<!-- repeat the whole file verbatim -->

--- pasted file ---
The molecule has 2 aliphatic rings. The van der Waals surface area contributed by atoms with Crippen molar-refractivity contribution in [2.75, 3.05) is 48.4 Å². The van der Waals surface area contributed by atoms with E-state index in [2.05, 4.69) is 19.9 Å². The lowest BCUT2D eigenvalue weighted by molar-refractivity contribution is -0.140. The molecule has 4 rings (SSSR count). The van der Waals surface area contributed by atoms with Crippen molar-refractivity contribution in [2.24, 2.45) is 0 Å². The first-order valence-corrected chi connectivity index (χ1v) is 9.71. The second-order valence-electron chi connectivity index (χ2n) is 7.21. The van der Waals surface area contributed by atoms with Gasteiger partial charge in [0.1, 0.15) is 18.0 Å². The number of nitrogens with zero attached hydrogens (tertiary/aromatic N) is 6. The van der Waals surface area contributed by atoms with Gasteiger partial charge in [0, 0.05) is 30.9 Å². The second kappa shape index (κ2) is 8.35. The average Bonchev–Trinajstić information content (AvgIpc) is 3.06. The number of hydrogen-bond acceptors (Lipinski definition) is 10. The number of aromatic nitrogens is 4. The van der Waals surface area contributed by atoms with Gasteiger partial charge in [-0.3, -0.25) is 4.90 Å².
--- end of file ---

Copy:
The molecule has 2 aliphatic rings. The van der Waals surface area contributed by atoms with Crippen molar-refractivity contribution in [2.75, 3.05) is 48.4 Å². The van der Waals surface area contributed by atoms with E-state index in [2.05, 4.69) is 19.9 Å². The lowest BCUT2D eigenvalue weighted by molar-refractivity contribution is -0.140. The molecule has 4 rings (SSSR count). The van der Waals surface area contributed by atoms with Crippen molar-refractivity contribution in [2.24, 2.45) is 0 Å². The first-order valence-corrected chi connectivity index (χ1v) is 9.71. The second-order valence-electron chi connectivity index (χ2n) is 7.21. The van der Waals surface area contributed by atoms with Gasteiger partial charge in [0.1, 0.15) is 18.0 Å². The number of nitrogens with zero attached hydrogens (tertiary/aromatic N) is 6. The van der Waals surface area contributed by atoms with Gasteiger partial charge in [0, 0.05) is 30.9 Å². The second kappa shape index (κ2) is 8.35. The average Bonchev–Trinajstić information content (AvgIpc) is 3.06. The number of hydrogen-bond acceptors (Lipinski definition) is 10. The number of aromatic nitrogens is 4. The van der Waals surface area contributed by atoms with Gasteiger partial charge in [-0.3, -0.25) is 4.90 Å².